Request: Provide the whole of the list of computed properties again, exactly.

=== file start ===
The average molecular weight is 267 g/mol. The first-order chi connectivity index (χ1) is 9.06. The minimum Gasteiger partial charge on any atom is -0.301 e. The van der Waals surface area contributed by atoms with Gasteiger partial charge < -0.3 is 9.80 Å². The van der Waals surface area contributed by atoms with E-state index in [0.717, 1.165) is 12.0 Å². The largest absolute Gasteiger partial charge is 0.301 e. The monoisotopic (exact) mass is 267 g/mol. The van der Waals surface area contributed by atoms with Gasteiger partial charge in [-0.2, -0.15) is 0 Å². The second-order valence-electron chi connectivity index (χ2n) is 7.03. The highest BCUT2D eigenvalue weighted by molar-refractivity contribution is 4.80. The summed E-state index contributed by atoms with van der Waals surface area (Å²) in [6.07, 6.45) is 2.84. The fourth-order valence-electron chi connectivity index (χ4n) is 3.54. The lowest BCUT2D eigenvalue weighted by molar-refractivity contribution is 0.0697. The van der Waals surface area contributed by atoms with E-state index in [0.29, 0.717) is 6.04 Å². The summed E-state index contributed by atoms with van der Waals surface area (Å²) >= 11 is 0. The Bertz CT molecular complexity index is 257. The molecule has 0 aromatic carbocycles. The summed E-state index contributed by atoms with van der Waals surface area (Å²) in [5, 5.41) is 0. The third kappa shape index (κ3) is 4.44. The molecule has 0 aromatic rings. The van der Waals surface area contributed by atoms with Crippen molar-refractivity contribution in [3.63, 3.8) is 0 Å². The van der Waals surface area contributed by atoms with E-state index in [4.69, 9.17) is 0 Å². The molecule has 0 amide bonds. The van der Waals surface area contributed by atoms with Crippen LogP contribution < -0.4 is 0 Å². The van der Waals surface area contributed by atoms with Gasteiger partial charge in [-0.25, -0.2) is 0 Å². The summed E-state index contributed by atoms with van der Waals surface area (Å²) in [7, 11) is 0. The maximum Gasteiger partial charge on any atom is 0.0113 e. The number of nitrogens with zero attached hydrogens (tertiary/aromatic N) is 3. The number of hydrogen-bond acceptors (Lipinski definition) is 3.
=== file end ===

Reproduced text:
The average molecular weight is 267 g/mol. The first-order chi connectivity index (χ1) is 9.06. The minimum Gasteiger partial charge on any atom is -0.301 e. The van der Waals surface area contributed by atoms with Gasteiger partial charge < -0.3 is 9.80 Å². The van der Waals surface area contributed by atoms with E-state index in [0.717, 1.165) is 12.0 Å². The largest absolute Gasteiger partial charge is 0.301 e. The monoisotopic (exact) mass is 267 g/mol. The van der Waals surface area contributed by atoms with Gasteiger partial charge in [-0.2, -0.15) is 0 Å². The second-order valence-electron chi connectivity index (χ2n) is 7.03. The highest BCUT2D eigenvalue weighted by molar-refractivity contribution is 4.80. The summed E-state index contributed by atoms with van der Waals surface area (Å²) in [6.07, 6.45) is 2.84. The fourth-order valence-electron chi connectivity index (χ4n) is 3.54. The lowest BCUT2D eigenvalue weighted by molar-refractivity contribution is 0.0697. The van der Waals surface area contributed by atoms with E-state index in [0.29, 0.717) is 6.04 Å². The summed E-state index contributed by atoms with van der Waals surface area (Å²) >= 11 is 0. The Bertz CT molecular complexity index is 257. The molecule has 0 aromatic carbocycles. The summed E-state index contributed by atoms with van der Waals surface area (Å²) in [5, 5.41) is 0. The third kappa shape index (κ3) is 4.44. The molecule has 0 aromatic rings. The van der Waals surface area contributed by atoms with Crippen molar-refractivity contribution in [3.63, 3.8) is 0 Å². The van der Waals surface area contributed by atoms with E-state index in [4.69, 9.17) is 0 Å². The molecule has 0 amide bonds. The van der Waals surface area contributed by atoms with Crippen LogP contribution < -0.4 is 0 Å². The van der Waals surface area contributed by atoms with Gasteiger partial charge in [-0.25, -0.2) is 0 Å². The summed E-state index contributed by atoms with van der Waals surface area (Å²) in [7, 11) is 0. The maximum Gasteiger partial charge on any atom is 0.0113 e. The number of nitrogens with zero attached hydrogens (tertiary/aromatic N) is 3. The number of hydrogen-bond acceptors (Lipinski definition) is 3.